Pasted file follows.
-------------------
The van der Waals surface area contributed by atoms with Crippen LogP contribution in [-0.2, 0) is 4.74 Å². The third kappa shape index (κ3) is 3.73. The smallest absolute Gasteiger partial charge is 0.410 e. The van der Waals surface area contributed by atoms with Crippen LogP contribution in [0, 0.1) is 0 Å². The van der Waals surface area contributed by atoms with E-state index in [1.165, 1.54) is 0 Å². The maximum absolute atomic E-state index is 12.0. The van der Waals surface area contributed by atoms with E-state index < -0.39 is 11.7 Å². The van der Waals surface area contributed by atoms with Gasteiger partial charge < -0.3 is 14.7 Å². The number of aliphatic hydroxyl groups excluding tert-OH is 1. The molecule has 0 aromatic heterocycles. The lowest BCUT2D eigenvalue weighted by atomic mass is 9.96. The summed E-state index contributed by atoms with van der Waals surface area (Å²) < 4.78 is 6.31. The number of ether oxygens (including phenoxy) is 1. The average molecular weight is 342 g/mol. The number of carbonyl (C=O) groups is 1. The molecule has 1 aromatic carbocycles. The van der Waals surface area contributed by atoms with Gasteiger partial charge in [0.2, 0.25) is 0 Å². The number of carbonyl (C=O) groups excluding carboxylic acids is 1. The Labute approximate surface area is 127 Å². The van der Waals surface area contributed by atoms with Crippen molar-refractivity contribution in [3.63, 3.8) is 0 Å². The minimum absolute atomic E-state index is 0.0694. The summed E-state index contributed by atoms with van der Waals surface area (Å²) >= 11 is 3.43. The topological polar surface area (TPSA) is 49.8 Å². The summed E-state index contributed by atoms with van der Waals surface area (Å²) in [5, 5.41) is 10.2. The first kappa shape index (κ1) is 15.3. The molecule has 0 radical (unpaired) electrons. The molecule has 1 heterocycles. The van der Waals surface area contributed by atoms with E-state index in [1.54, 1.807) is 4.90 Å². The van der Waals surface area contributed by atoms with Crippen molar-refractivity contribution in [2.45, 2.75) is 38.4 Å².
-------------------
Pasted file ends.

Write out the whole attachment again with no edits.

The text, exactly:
The van der Waals surface area contributed by atoms with Crippen LogP contribution in [-0.2, 0) is 4.74 Å². The third kappa shape index (κ3) is 3.73. The smallest absolute Gasteiger partial charge is 0.410 e. The van der Waals surface area contributed by atoms with Crippen LogP contribution in [0, 0.1) is 0 Å². The van der Waals surface area contributed by atoms with E-state index in [1.165, 1.54) is 0 Å². The maximum absolute atomic E-state index is 12.0. The van der Waals surface area contributed by atoms with E-state index < -0.39 is 11.7 Å². The van der Waals surface area contributed by atoms with Gasteiger partial charge < -0.3 is 14.7 Å². The number of aliphatic hydroxyl groups excluding tert-OH is 1. The molecule has 0 aromatic heterocycles. The lowest BCUT2D eigenvalue weighted by atomic mass is 9.96. The summed E-state index contributed by atoms with van der Waals surface area (Å²) < 4.78 is 6.31. The number of ether oxygens (including phenoxy) is 1. The average molecular weight is 342 g/mol. The number of carbonyl (C=O) groups is 1. The molecule has 1 aromatic carbocycles. The van der Waals surface area contributed by atoms with Gasteiger partial charge in [0.2, 0.25) is 0 Å². The number of carbonyl (C=O) groups excluding carboxylic acids is 1. The Labute approximate surface area is 127 Å². The van der Waals surface area contributed by atoms with Crippen molar-refractivity contribution in [3.63, 3.8) is 0 Å². The minimum absolute atomic E-state index is 0.0694. The summed E-state index contributed by atoms with van der Waals surface area (Å²) >= 11 is 3.43. The topological polar surface area (TPSA) is 49.8 Å². The summed E-state index contributed by atoms with van der Waals surface area (Å²) in [5, 5.41) is 10.2. The first kappa shape index (κ1) is 15.3. The molecule has 0 radical (unpaired) electrons. The molecule has 1 heterocycles. The van der Waals surface area contributed by atoms with E-state index in [1.54, 1.807) is 4.90 Å². The van der Waals surface area contributed by atoms with Crippen molar-refractivity contribution in [2.45, 2.75) is 38.4 Å².